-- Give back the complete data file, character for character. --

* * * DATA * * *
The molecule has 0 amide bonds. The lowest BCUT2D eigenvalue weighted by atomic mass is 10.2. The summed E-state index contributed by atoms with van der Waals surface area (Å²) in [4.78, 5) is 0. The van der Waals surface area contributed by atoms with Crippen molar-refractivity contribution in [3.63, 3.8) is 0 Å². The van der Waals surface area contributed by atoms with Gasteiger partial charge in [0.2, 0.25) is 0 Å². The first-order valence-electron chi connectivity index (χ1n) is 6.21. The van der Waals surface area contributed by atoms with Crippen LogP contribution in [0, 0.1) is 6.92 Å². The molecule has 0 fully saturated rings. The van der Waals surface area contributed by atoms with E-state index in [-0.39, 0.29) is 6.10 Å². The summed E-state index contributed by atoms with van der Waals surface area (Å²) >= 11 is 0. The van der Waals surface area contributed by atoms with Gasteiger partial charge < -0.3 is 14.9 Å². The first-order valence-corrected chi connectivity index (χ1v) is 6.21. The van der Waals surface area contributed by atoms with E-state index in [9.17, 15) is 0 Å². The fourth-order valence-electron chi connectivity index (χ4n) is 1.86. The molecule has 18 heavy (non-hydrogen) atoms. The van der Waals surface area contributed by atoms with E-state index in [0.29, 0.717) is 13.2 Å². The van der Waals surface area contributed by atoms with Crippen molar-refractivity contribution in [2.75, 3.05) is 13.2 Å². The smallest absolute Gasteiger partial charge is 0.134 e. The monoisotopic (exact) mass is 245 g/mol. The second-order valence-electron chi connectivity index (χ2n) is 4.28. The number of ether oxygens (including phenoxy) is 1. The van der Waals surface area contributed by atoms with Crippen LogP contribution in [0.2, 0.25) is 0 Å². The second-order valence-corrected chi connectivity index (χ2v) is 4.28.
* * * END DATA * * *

The molecule has 0 amide bonds. The lowest BCUT2D eigenvalue weighted by atomic mass is 10.2. The summed E-state index contributed by atoms with van der Waals surface area (Å²) in [4.78, 5) is 0. The van der Waals surface area contributed by atoms with Crippen molar-refractivity contribution in [3.63, 3.8) is 0 Å². The van der Waals surface area contributed by atoms with Gasteiger partial charge in [0.2, 0.25) is 0 Å². The first-order valence-electron chi connectivity index (χ1n) is 6.21. The van der Waals surface area contributed by atoms with Crippen LogP contribution in [0, 0.1) is 6.92 Å². The molecule has 0 fully saturated rings. The van der Waals surface area contributed by atoms with E-state index in [-0.39, 0.29) is 6.10 Å². The summed E-state index contributed by atoms with van der Waals surface area (Å²) >= 11 is 0. The van der Waals surface area contributed by atoms with Gasteiger partial charge < -0.3 is 14.9 Å². The first-order valence-corrected chi connectivity index (χ1v) is 6.21. The van der Waals surface area contributed by atoms with E-state index in [9.17, 15) is 0 Å². The fourth-order valence-electron chi connectivity index (χ4n) is 1.86. The molecule has 18 heavy (non-hydrogen) atoms. The van der Waals surface area contributed by atoms with E-state index in [0.29, 0.717) is 13.2 Å². The van der Waals surface area contributed by atoms with Crippen molar-refractivity contribution in [2.75, 3.05) is 13.2 Å². The smallest absolute Gasteiger partial charge is 0.134 e. The monoisotopic (exact) mass is 245 g/mol. The second-order valence-electron chi connectivity index (χ2n) is 4.28. The number of ether oxygens (including phenoxy) is 1. The van der Waals surface area contributed by atoms with Crippen LogP contribution in [0.2, 0.25) is 0 Å². The second-order valence-corrected chi connectivity index (χ2v) is 4.28.